Our tribe is the one that taught me to wrap myself in the truth of Scripture: Even though I walk through the valley of the shadow of death, I will fear no evil, for you are with me; your rod and your staff, they comfort me. (Psalm 23:4)

The Lord is my light and my salvation– whom shall I fear? The LORD is the stronghold of my life– of whom shall I be afraid? (Psalm 27:1)

Be strong and courageous. Do not be afraid or terrified because of them, for the LORD your God goes with you; he will never leave you nor forsake you.” (Deuteronomy 31:6)

For God did not give us a spirit of timidity, but a spirit of power, of love and of self-discipline. (2 Timothy 1:17).

There is no fear in love. But perfect love drives out fear, because fear has to do with punishment. The one who fears is not made perfect in love. (1 John 4:18).

I am leaving you with a gift—peace of mind and heart. And the peace I give is a gift the world cannot give. So don’t be troubled or afraid. (John 14:27)

These were our songs, remember? These were our anthems. These were the verses we memorized out of our brand-new never-read-before Bibles and then wrote out on index cards to tape to our mirrors. These were the words in our mouths. These were the prayers we prayed over our histories and our families, over our own minds and our hearts, over our children while they slept.

Fear is not our motivator. Fear is not our address. Fear is not our ruler. We are not a people of fear. We are a people of faith and hope and love. We are the people of Scripture. We are the people of the Holy Spirit’s active movement and intimate involvement in our lives.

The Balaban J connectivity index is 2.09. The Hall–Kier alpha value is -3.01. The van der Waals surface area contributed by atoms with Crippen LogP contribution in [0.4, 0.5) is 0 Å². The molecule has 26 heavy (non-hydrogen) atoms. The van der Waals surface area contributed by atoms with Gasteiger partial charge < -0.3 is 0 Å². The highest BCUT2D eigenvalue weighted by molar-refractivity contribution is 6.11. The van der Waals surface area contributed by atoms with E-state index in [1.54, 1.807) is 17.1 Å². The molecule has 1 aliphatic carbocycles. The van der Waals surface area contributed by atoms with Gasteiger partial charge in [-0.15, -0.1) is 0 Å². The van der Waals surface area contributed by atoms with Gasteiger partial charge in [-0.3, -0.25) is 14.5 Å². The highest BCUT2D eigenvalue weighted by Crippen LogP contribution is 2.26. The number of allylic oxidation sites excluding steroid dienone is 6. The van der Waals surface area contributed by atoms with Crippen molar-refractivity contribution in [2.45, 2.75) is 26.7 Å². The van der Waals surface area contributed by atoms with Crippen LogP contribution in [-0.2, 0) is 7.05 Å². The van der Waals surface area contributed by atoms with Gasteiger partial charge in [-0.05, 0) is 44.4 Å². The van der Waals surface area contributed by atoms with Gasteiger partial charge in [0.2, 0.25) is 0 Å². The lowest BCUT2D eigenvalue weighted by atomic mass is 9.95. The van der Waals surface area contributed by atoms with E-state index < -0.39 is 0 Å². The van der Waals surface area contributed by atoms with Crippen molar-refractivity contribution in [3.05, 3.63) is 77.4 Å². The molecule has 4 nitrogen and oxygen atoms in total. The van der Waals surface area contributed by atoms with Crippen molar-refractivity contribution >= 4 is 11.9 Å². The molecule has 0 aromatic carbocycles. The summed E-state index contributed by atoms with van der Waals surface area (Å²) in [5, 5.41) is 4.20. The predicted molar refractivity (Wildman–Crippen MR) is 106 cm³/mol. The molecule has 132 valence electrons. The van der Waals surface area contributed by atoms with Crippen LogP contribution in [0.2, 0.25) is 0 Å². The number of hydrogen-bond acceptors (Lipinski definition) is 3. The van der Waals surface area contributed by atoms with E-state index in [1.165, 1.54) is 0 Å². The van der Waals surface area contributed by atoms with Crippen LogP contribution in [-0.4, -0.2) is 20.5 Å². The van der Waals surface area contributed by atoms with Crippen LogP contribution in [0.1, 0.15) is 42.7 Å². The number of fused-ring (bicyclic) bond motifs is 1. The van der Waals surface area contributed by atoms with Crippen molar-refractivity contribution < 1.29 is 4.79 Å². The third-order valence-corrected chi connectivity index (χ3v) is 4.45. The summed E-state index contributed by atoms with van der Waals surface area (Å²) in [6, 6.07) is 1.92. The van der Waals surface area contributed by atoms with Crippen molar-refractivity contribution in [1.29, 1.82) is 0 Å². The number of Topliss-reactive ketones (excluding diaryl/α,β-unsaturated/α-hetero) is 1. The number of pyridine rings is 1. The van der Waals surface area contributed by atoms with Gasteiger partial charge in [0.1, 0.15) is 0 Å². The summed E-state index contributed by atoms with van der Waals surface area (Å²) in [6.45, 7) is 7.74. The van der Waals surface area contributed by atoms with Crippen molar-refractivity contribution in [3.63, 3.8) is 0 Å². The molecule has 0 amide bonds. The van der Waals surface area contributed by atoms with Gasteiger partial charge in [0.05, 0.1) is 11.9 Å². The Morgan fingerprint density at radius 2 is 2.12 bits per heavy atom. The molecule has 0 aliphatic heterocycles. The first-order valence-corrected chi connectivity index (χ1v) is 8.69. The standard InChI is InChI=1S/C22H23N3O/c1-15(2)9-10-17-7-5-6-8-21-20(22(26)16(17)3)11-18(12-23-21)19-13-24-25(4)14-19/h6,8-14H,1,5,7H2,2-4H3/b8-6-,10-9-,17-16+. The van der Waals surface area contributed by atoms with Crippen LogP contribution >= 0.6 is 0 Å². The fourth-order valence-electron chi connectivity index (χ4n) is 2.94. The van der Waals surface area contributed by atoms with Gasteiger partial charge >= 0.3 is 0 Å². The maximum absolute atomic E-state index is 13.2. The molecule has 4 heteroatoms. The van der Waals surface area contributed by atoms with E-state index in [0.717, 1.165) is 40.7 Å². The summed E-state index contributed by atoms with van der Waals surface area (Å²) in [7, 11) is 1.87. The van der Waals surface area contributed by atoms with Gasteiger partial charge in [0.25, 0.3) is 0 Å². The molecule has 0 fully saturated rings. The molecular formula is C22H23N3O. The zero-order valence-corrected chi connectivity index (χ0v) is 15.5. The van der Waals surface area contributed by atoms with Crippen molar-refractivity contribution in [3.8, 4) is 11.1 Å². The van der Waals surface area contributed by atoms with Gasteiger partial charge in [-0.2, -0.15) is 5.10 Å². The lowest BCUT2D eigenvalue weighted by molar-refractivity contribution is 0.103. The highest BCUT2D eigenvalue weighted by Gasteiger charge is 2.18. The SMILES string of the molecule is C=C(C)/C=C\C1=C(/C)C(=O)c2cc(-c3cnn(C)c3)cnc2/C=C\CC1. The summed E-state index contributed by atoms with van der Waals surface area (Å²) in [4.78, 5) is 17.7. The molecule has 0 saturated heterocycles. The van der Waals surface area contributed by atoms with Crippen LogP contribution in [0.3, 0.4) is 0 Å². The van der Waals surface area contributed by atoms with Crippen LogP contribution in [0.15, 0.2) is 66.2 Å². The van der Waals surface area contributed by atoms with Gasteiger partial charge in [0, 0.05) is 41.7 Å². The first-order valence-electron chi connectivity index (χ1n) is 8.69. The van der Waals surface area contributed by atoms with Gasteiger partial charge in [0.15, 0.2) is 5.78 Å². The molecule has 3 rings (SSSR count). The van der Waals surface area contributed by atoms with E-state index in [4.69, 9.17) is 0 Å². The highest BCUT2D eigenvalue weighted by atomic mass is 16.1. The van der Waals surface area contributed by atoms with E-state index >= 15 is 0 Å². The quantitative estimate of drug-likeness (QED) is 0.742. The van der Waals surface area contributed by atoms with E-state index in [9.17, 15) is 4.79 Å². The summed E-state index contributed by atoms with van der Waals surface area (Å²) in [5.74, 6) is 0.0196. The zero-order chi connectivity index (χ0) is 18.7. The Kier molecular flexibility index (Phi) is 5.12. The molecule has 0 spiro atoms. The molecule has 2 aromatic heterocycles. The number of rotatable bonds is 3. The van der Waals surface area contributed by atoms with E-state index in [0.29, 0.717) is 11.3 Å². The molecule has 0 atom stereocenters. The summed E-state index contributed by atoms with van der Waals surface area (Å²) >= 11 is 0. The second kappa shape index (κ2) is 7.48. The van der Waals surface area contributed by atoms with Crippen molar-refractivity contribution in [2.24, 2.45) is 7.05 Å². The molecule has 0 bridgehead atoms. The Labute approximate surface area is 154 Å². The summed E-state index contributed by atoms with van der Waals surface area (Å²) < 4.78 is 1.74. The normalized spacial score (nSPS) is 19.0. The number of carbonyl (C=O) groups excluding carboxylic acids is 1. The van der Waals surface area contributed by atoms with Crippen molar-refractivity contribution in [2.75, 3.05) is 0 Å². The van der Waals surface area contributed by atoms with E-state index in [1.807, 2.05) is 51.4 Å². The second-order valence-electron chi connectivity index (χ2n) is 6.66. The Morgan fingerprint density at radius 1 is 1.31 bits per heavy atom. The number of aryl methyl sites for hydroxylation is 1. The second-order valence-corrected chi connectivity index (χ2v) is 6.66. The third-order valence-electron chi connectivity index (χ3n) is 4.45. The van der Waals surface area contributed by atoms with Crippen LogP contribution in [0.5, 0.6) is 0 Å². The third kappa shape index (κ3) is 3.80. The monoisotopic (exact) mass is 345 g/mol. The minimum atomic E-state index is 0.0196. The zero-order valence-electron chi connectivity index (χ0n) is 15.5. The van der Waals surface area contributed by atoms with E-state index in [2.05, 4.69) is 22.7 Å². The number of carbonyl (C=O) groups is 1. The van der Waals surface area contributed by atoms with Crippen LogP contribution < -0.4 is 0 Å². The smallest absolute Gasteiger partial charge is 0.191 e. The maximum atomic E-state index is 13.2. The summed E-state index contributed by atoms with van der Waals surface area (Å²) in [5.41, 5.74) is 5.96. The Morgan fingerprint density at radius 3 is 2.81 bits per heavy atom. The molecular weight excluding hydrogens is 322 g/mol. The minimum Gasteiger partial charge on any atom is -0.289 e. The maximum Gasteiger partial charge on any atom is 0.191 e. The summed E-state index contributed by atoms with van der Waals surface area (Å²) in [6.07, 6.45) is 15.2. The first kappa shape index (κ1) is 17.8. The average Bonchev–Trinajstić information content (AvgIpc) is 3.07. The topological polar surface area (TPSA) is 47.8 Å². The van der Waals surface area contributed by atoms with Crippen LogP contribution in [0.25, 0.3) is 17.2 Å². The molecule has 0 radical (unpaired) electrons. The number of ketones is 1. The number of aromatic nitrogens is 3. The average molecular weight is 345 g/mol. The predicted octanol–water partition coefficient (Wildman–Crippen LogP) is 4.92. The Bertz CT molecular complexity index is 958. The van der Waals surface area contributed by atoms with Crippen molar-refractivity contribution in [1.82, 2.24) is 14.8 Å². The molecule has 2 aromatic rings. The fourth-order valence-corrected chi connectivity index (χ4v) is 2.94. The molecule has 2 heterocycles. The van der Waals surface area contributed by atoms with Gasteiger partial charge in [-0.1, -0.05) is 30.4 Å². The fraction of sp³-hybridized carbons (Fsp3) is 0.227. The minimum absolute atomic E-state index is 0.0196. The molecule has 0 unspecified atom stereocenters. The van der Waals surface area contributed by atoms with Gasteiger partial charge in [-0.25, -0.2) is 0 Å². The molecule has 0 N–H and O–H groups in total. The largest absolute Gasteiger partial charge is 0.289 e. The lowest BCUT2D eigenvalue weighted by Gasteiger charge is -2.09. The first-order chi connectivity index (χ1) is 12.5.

When we reject fear and embrace faith, I believe our lives become more open, more generous, more loving, more kind, more gentle, more patient. We are slow to anger and quick to forgive, we are a people of radical hope and forgiveness.

We are a movement with tremendous influence in the world today. What will our legacy be? One of fear? with his children hatred, ignorance, narrow-mindedness, evil, and even murder? Or will our legacy be born of the Spirit? with her children of hope and love and joy, wisdom and imagination, courage and thoughtfulness?

We have lead the Church so beautifully in so many ways, let’s lead well again.

How sad that we have opened the door of our heart, not to Christ and his hope and abundance, but instead to the insidious spread of fear. Fear will choke out the life of the Spirit in us. Fear will poison the fruit of the Spirit in your life. Fear is truly a tool of the enemy, it will destroy not only you and your life but the hope of Christ that you carry within for the rescue, renewal, and restoration of the world, too.

Dear brothers and sisters of the Holy Spirit, remember your first love. Remember that fear is our enemy, not our friend. Remember the words of Scripture and cling tightly to them, hold fast to the hope of Christ. Remember your roots in faith and hope, not fear.

Be not afraid.

Jesus has saved and will save and is saving the world. What can man do to us?

As so many of our brothers and sisters around the world face real persecution and torment, now is not the time for us to become lazy in doing good or to give ourselves over to fear. In fact, I believe that now, more than ever, we are all called to stand in faith, as prophetic outposts for God’s way of life, as glimpses of the ways of life in Christ.